QAnon 'Not Going Away Anytime Soon' Despite Poor Midterms Performance

QAnon ideology is entrenched in the Republican Party and is "not going away anytime soon," despite candidates linked to the movement performing poorly in the midterm elections, according to an expert.

Many candidates linked to the QAnon conspiracy theory, or influencers who support the movement, lost their races as voters rejected extremist politicians at the polls.

Photo of a QAnon supporter
Crowds arrive for the "Stop the Steal" rally on January 6, 2021 in Washington, D.C. QAnon candidates did not perform well in the midterm elections. Getty

But Tyndale University professor and author of The QAnon Deception, James Beverley, told Newsweek, despite the failure of the red wave to materialize, QAnon is "not going away anytime soon."

Followers of the movement, who were at the "Stop the Steal" rally on January 6, 2021, the day of the Capitol riots, had hoped the 2020 election-deniers they backed would find themselves in positions to influence future votes.

While the QAnon conspiracy movement shared unfounded claims that Democrats and celebrities are part of a global Satanic child sex-trafficking ring, influencers have pushed their baseless belief that the 2020 election was stolen, a point supported by many Republicans.

Former President Donald Trump is a central figure in the conspiracy theory, and his followers are convinced that he is part of a mission to expose the global cabal and order the execution of its members. To motivate followers, influencers shared predictions that would fail to materialize.

QAnon influencers rapidly lost influence following the inauguration of Joe Biden in January 2021 when yet more predictions again proved false, pushing some to latch onto Republican politicians to share their message.

Republican lawmakers and candidates endorsed by Trump attended QAnon influencer John Sabal's For God & Country: Patriot Double Down convention in 2021 in Las Vegas. Numerous people associated with the movement attended.

Among those who lost was Mark Finchem, a GOP member of the Arizona House, who lost to Democrat rival Adrian Fontes in the race to become Arizona's secretary of state.

Finchem also appeared on a QAnon-supporter podcast hosted by Zak Paine in May 2021 and hosted a fundraiser where a singer performed a QAnon song.

Another 2020 election denier, Kristina Karamo, who also attended Sabal's event, lost her bid to be Michigan's secretary of state in the midterms.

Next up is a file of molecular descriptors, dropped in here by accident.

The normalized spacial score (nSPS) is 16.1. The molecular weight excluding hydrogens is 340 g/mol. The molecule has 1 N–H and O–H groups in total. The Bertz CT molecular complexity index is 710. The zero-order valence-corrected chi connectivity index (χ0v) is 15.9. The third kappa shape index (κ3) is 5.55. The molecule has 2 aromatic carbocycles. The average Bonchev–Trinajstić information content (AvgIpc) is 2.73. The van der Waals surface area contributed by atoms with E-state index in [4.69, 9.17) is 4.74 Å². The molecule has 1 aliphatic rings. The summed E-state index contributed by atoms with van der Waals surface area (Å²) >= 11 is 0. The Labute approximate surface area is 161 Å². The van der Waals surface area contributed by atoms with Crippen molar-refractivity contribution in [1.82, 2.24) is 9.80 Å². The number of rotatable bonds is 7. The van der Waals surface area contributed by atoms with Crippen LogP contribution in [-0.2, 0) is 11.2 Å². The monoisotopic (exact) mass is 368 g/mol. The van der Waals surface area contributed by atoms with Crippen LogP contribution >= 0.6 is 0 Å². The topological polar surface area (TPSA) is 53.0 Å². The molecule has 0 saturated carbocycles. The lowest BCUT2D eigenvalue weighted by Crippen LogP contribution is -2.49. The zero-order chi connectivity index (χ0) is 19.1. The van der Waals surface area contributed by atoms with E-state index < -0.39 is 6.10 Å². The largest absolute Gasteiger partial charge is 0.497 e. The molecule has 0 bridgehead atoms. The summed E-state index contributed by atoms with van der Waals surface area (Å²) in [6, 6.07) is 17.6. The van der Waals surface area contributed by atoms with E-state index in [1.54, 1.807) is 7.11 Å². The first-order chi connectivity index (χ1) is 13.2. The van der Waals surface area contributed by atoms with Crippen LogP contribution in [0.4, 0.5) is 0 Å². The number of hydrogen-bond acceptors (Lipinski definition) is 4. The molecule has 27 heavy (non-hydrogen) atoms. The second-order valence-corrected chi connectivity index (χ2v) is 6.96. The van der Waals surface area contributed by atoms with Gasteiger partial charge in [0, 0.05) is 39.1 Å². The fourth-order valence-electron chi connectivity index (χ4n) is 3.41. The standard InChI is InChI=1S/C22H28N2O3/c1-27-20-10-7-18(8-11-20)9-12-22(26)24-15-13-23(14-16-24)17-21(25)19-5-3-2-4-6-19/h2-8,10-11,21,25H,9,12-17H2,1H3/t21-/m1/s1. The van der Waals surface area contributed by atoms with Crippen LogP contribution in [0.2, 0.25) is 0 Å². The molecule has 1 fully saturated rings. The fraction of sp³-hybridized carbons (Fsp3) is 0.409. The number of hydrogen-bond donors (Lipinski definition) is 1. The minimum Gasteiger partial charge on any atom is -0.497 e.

Jim Marchant, who lost his race for Nevada secretary of state, also attended Sabal's QAnon conference.

However, Diego Morales, backed by QAnon influencer Juan O. Savin, did manage to win his race to be named Indiana's secretary of state.

Beverley said that, while QAnon-linked candidates failed to make major breakthroughs in many races, Republicans had absorbed many ideas espoused by the conspiracy movement.

Trump himself has reposted content on his social-media platform Truth Social that has included overt QAnon slogans.

Beverley, who spoke to Newsweek before Trump announced his candidacy for the 2024 election, added: "Millions of people in America identify with QAnon, and the movement is a strong element in the larger Republican world, regardless of it being hated in anti-Trump circles.

"While QAnon fans will be hurt if Trump does not run for President, the only thing that would really hurt QAnon is if Donald Trump explicitly repudiated many of the core QAnon ideas that he knows are not true."

He added Republican leaders would act only to rid QAnon from the party should an FBI investigation into Trump find he had broken the law.

Beverley told Newsweek: "Republican leaders who hate Trump or dislike MAGA will only push back against QAnon influencers in a strong way if Trump goes to jail, decides not to run, or loses out to [Florida Governor Ron] DeSantis.

"For now, Trump is still the leading Republican contender for the White House, and DeSantis will be very cautious in his own thinking about the path to the White House."

Mike Rothschild, author of The Storm Is Upon Us: How QAnon Became a Movement, Cult and Conspiracy Theory of Everything, told Newsweek that, while the movement had faltered after 2020, its ideas were now part of the Republican mainstream.

He added messages from an apparent Q account, one that helped spread the conspiracy online, were not being treated seriously by most members in the movement like they had before.

Rothschild said: "There's a very good chance that the QAnon movement that we knew from 2017 to 2020 has run out of steam, with the tepid reaction to new Q drops and many of the most closely linked candidates not doing well."

He later added: "But clearly, given how unenthusiastic and downright hostile some Q believers have been to new drops, there's no real appetite for cryptic posts and rhetorical questions anymore. The ideas behind Q are mainstream and widely accepted, even if they don't necessarily fire up electoral bases the way we thought they might. "